Jessi, our cofounder, arrived in Liberia this week for a personal trip but was greeted by our Playing to Live! (PTL) staff and our past partner Renewed Energy Serving Humanity (RESH). The reunion was incredibly joyous, and we were reminded, yet again, of our gratitude to this group of passionate individuals.
The concept of PTL was created as a response to the trauma Liberians were experiencing due to the Ebola epidemic, and while the American PTL was passionate about our idea, it would not have happened without the support of the Liberian people. They accepted our idea, assisted in the cultural adaptation, and opened doors for implementation. By the time it reached their community, Playing to Live was "family" and regarded as a Liberian initiative, which meets our goal in building community based and empowered programs.
We have been accepted into two exciting global health conferences happening this month, CUGH and Unite for Site. We will present a poster showing our results from our programming in Liberia during the Ebola crisis.
Alexis next to our poster at CUGH
We are excited to announce that Playing to Live has received support for our needs and resource assessment in Uganda's refugee settlements through a grant funded and supported by Elrha, HIF, UK Government, Swedish International Development Agency (SIDA), and Ministry of Foreign Affairs (MFA). We are incredibly honored to be selected as a recipient of this grant and look forward to working together to successfully complete this work!
Currently, Uganda hosts over 719,154 South Sudanese refugees. Everyday, 1,000 to 3,000 new refugees seek asylum from war and violence; the UN estimates that an additional 300,000 South Sudanese will arrive in Uganda in 2017. Over 70% of these refugees are children; most are unaccompanied minors. In light of the influx of refugees, organizations are working to provide increased resources for access to basic needs such as water, food, shelter and medical care. Mental health services to meet the vast needs of refugees are minimal at best.
As of March 2017, Playing to Live team members completed our first trip to Uganda to begin the grant process. During this time, we made initial contact with key organizations currently providing psychosocial and/or mental health services to meet the vast needs of refugees and internally displaced persons in Uganda. We were received with excitement and positivity from all the organizations we met with, and thanks to this grant, we will be spending four out of the next six months in Uganda gathering key information from leading organizations, health workers implementing programming in the field, and refugees themselves. This information will be compiled and presented; the potential impact of this project is extensive.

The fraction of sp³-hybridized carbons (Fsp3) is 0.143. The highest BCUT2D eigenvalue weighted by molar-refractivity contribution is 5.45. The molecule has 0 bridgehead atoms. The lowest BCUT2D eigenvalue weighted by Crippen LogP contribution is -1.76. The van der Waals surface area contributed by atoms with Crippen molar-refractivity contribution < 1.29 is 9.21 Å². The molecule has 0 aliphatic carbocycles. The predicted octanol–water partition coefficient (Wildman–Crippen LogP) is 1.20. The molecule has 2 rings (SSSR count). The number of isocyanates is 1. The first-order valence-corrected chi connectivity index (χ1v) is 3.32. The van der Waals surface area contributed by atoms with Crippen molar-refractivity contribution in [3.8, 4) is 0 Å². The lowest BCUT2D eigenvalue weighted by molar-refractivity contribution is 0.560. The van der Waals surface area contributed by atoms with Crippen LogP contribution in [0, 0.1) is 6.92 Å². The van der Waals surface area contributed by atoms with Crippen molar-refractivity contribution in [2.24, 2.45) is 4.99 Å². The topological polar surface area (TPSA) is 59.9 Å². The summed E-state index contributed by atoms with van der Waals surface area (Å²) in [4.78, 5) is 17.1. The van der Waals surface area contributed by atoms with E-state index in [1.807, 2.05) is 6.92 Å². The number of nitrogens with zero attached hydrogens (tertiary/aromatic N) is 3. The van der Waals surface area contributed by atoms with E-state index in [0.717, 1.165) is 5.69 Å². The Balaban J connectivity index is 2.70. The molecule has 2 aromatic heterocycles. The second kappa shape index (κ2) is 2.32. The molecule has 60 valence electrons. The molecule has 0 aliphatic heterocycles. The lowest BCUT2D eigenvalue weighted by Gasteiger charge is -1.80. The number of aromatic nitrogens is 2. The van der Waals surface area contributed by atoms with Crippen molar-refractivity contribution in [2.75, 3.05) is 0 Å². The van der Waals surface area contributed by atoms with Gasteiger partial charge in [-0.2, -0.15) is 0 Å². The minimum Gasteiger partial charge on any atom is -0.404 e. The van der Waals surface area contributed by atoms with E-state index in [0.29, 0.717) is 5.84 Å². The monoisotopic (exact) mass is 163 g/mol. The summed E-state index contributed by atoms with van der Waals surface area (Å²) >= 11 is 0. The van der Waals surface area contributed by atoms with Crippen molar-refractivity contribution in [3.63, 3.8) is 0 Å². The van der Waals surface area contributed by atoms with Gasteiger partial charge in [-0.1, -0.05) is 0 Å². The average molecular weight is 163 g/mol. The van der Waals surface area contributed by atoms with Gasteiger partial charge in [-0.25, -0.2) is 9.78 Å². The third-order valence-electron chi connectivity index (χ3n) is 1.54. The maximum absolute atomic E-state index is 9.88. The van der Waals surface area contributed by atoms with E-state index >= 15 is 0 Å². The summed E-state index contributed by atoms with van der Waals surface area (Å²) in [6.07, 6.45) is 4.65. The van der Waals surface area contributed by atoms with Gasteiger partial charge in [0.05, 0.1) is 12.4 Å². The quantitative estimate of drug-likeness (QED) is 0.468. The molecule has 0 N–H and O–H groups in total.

One goal is to champion the work of leading organizations currently providing psychosocial and/or mental health care in this setting and highlight barriers to care provision. A second goal is gain a deeper understanding of psychosocial needs of adolescent girls, and to identify best practices for the utilization of expressive arts therapy techniques in this setting. The impact of future programming, built from this research, is expected to include the following benefits for participants: decrease in psychological stress symptoms; increase in self-efficacy, self-esteem, and healthy coping skills; and an increase in economic independence. Future programming could inform best practices and establish a model of care for aid organizations worldwide as they seek to help the growing refugee population.
We encourage you to visit our program profile and follow HIF and Elhra to learn more about our work at Playing to Live and the vital work of the additional organizations they support.
We are excited to announce that PTL’s executive director, Alexis, and clinical manager, Cat, will be heading back to Uganda for two weeks to continue to build Playing to Live!’s concept for a South Sudanese Refugee mental health response.
Since Alexis's trip to Uganda and the refugee settlements in August 2016, nearly 300,000 refugees have come over the border to Uganda from South Sudan. This influx has pushed aid resources to their limits, while mental health care has become a targeted need.
Our trip in August initiated partnership conversations with major in country players and organization. Since August, Playing to Live! has focused the majority of our resources to build a programmatic foundation through research of best practices in expressive therapies, lessons from our past programming, and monitoring and evaluation methodology. Though we have used this time for our overall organizational foundation, we have also been actively building our concept for the South Sudanese in Uganda.
The research we gather is continuing to support PTL’s mission. War, trauma, and displacement has severe short term and longterm effects on children, families, and communities. We aim to build a sustainable supportive mental health program based on best practices of the expressive therapies. By training and employing local community members through in country partners, we are focusing on building skills that will stay even after the program ends.
At PTL we focus on working with community leaders and established organizations to guide the program, development. Due to this we spend a significant amount of time researching, running focus groups, and working alongside the community before implementing our program. Our trip to Uganda will be another crucial step in building our program, and we look forward to sharing with you our progress.